• The ‘garage lady’ accepts what appears to be a gift of jewellery from a customer
  • The miniature dog speaks english (with, I think, the voice of Mathew Horne)
  • The dog knows which button to press on its (also miniaturised) keyboard to start the music (which is either drum and bass or garage, I think – I’m not bothered about either of those choices really, though I hope it’s the latter as it would be appropriate given the setting of the advert)

It just feels like the advert-makers have hit the ‘random’ button in an almost cynical way, as if throwing diverse stuff together like that immediately equates to something surreal and/or clever. The main problem I think I have with it is that for someone who’s “just a bloke”, and apparently incapable of expressing himself, he’s gone to a lot of trouble (and a weird kind of trouble) to express his gratitude.

In fact, within this universe where we can create speaking miniature animals to perform tasks we humans can’t, I’m surprised that there are petrol stations at all, as the normal rules don’t seem to apply; surely the pumps dispense some kind of liquid boulders, and the ‘garage lady’ is in fact the reincarnation of Alexander the Great, wearing a human outfit to disguise the fact that he’s come back as an oversized moth (I’m aware that many insects’ tracheas don’t function once they get above a certain size, so this is an inherently unrealistic proposition, but given that the shruken dog apparently suffers no difficulty breathing despite his size and being enclosed in a small box, it seems all bets are off). Actually, it’s strange that this bizarre world they inhabit has sausage rolls and money in it at all really. What are the odds of that?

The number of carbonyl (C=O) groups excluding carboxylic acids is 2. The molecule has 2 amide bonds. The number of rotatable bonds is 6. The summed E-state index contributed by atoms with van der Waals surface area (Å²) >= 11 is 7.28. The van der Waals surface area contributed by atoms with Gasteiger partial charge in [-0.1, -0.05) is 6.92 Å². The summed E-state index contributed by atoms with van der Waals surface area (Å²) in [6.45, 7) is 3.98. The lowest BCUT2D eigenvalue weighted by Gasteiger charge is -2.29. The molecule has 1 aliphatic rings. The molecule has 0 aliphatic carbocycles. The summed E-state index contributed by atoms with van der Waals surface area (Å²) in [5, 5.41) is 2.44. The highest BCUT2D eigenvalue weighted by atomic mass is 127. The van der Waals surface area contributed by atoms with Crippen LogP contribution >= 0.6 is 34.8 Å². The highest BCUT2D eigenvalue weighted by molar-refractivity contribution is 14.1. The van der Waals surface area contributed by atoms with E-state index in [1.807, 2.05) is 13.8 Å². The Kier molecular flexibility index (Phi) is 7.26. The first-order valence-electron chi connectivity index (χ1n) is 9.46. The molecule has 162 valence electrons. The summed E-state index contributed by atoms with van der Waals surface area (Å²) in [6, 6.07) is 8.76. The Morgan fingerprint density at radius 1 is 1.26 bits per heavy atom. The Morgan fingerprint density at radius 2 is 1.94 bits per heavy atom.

I can live with the odd quirk or wrinkle to things – and as I understand it, much of the ‘magic realism’ school of writing is based on the world as we know it reacting to strange and unusual things happening – but it needs to be balanced, I think. The Queen in Alice in Wonderland boasts “sometimes I’ve believed as many as six impossible things before breakfast”, but that advert seems, to me, to be a case of Multiple Mumbo Jumbo, and so I can’t swallow it (then again, as a vegetarian, I was probably unlikely to swallow anything related to sausage rolls).

Come to think of it, no wonder the chap in the advert accepts the strange world he lives in: it’s clearly the early hours, and maybe he needs to believe the six impossible things I list above before he can have the sausage roll – that is, his breakfast.

Short Film: ‘Revealing Diary’ By The Guerrier Brothers

Videos on Thursday appear to be turning into a habit round here, don’t they?

Anyway, this is a cracking short film made by writer Simon Guerrier and his director brother Thomas, and I think it is very classsy – good and unsettling, with a very strong ending.

I heartily recommend you invent the 5mins or so in watching it – seriously, check this out:

Told you it was good. Simon’s posted an interesting write-up on the production process here, which provides insight into how it all came together.

Impressive stuff, and very good work, I feel.

Video: An Invocation for Beginnings

Doesn’t matter if you apply it to writing or to anything else, I think this video has something to say to all of us who hesitate to begin a project, or procrastinate on continuing, or in any other fashion getting on with it: